2. Attempt to “evade” AI use via proctored exams, which is cost-prohibitive, or have students clarify when they use AI in their work, but that will become more difficult as AI becomes more pervasive.

3. “Adapt” to AI’s arrival by developing “new methods of assessment, new policies and guidelines.”

4. “Embrace” it, recognizing that AI is here to stay and will “pervade all aspects of our work.”

“We need to initiate a process of building ethical systems and trust in those systems,” Barta said, relaying some research she’d done. And while some might want to ban or evade AI in the classroom, or jump right in trying to use the tools often, she encouraged all teachers to do some research and “be clear about what AI can do in your field before you start inserting it into class. Let students know where it’s flawed, what its strengths are.”

Steve Conant, a lab specialist and anatomy instructor in the School of Health Sciences, considers himself an “embracer” of all things AI. He’s partial to Google’s Bard tool, and attends Google conferences regularly to learn about the ways to use its tools in the lab and classroom.

“For me, it’s a tool like a calculator is a tool,” Contant says of AI. “I want to figure out how we immediately can get on this.”

The Human Element

Justin Marquis is director of GU’s Instructional Design and Delivery office and chair of its Academic Integrity Board, and both roles will have him addressing AI to varying degrees.

“It’s here,” Marquis told the attendees of the Enhancing Our AI Literacy event. “We don’t have a choice. How do we make the best of it?”

That answer is still in development, but Marquis has researched and worked with AI for classes he’s taught more than most, and he noted that while many consider AI something to replace human work and ingenuity, in reality it’s a tool that’s only as good as the humans working with it.

Marquis suggested a few ways to bring the humanity of the student into any projects using artificial intelligence, and says that “open and transparent conversation” about the positives and negatives of AI is needed. For example, ChatGPT now allows link-sharing within the documents it produces, so a teacher can ask a student to show their process in how they used the tool in an assignment. He also noted that a typical paper “written” by an AI tool will only deliver C-level work; it’s the expertise and extra research a student can add that will make that paper an “A.”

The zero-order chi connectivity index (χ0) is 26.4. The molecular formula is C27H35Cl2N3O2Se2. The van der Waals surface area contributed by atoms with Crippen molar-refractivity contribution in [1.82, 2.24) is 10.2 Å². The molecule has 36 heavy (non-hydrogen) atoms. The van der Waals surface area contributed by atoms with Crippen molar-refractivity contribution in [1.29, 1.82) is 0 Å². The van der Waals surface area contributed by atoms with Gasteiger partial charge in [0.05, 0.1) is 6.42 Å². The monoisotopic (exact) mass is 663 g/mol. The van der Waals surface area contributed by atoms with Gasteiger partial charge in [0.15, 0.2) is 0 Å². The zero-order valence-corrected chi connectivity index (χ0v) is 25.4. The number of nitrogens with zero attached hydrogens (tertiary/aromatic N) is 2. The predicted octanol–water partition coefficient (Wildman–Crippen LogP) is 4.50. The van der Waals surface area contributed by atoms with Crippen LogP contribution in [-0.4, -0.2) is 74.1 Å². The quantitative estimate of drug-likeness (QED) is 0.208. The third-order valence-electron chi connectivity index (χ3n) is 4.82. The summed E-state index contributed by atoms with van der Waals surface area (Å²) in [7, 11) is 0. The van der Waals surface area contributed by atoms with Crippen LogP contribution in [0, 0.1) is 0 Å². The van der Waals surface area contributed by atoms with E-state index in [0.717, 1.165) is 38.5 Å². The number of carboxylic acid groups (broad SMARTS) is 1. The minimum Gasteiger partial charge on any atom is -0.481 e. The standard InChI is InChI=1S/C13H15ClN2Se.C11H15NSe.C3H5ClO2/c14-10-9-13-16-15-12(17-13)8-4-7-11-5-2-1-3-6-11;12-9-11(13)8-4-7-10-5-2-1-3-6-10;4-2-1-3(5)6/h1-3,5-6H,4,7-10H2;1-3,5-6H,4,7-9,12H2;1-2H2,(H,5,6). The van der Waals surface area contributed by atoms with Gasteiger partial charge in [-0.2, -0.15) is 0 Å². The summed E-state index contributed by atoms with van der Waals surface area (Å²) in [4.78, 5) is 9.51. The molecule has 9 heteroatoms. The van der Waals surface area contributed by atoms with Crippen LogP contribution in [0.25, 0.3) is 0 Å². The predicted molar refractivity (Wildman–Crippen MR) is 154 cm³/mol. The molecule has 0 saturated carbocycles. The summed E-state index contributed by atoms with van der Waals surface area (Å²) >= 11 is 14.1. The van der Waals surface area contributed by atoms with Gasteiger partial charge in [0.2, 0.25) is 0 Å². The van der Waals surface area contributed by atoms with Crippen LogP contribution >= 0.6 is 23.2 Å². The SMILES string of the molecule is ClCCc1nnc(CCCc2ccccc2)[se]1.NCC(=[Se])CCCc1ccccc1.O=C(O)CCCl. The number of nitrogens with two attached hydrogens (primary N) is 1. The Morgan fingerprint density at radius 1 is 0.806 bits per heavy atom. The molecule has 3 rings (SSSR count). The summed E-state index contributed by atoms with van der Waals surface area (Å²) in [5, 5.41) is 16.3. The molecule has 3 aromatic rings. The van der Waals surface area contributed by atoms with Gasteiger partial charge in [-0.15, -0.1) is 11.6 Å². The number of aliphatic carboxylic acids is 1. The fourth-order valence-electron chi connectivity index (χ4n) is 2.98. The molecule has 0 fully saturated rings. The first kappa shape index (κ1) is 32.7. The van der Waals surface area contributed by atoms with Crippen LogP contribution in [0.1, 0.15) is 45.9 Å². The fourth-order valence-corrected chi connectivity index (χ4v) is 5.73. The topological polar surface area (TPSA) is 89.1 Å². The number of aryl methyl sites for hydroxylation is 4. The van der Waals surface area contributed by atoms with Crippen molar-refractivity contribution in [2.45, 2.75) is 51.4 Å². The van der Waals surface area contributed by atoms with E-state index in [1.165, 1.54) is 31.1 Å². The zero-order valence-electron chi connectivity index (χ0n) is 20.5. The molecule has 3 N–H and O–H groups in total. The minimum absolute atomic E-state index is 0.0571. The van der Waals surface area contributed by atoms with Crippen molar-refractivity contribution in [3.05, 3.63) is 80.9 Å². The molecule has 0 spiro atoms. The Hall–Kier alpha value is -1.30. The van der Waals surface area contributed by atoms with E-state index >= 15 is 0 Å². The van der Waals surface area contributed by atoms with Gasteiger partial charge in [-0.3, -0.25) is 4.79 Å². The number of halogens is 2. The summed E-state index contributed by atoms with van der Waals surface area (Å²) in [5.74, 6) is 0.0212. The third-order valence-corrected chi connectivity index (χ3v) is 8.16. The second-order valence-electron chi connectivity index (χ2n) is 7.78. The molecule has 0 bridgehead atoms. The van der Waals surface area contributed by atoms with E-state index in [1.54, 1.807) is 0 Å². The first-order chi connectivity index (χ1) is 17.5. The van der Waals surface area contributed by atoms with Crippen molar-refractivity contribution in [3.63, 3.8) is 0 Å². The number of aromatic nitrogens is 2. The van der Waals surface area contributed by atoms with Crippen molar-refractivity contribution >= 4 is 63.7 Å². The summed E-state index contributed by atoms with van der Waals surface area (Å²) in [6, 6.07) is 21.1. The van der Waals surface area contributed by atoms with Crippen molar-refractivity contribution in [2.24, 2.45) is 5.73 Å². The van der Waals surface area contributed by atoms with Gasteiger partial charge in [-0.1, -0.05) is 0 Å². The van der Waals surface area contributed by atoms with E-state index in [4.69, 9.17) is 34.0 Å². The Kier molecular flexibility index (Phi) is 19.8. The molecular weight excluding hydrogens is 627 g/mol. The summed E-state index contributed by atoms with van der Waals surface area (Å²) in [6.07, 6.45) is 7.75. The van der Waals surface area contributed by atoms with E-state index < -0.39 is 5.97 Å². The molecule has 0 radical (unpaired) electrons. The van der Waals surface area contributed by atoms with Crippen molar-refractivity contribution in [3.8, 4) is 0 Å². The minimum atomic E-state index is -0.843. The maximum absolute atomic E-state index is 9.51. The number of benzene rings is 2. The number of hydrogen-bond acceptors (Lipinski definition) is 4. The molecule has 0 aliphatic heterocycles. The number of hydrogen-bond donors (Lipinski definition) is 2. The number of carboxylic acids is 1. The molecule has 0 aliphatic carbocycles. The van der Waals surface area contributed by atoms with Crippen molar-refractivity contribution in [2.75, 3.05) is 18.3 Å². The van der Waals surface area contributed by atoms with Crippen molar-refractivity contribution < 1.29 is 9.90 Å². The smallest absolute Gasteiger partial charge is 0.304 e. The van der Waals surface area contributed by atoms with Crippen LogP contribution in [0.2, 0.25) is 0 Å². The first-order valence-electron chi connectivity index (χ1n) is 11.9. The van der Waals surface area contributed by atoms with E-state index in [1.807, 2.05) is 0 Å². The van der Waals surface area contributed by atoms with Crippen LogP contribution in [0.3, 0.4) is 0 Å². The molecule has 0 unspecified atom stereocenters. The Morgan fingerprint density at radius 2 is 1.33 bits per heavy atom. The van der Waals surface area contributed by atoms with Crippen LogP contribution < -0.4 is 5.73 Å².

There are some inherent risks to using AI. Due to its very nature in processing data, and given that we know that data is biased by the humans that collected it, an AI tool then will replicate and reflect the bias that’s in the data. That’s where the humanity of the students and expertise of faculty members must come into play.

“Humans are biased, so data is biased,” Marquis said, noting that when it comes to the various AI tools, where they draw their data from is an industry secret. “We have no idea how biased it is.”

Even so, he’s found using AI to be well worthwhile, using it in creating resources for students and generating ideas for assignments for his classes. Marquis illustrated the possibilities by talking about how he created a fictional pickleball league, and used AI to help form by-laws, rules, financial plans, press releases and scripts for league coaches, effectively doing weeks of work in just a couple hours.

With that exercise in efficiency and creativity in mind, Marquis believes AI offers new ways to engage students, fresh means of re-engaging themselves post-pandemic, and new ideas in their approach to classes.

“It can springboard your process in interesting ways,” Marquis said.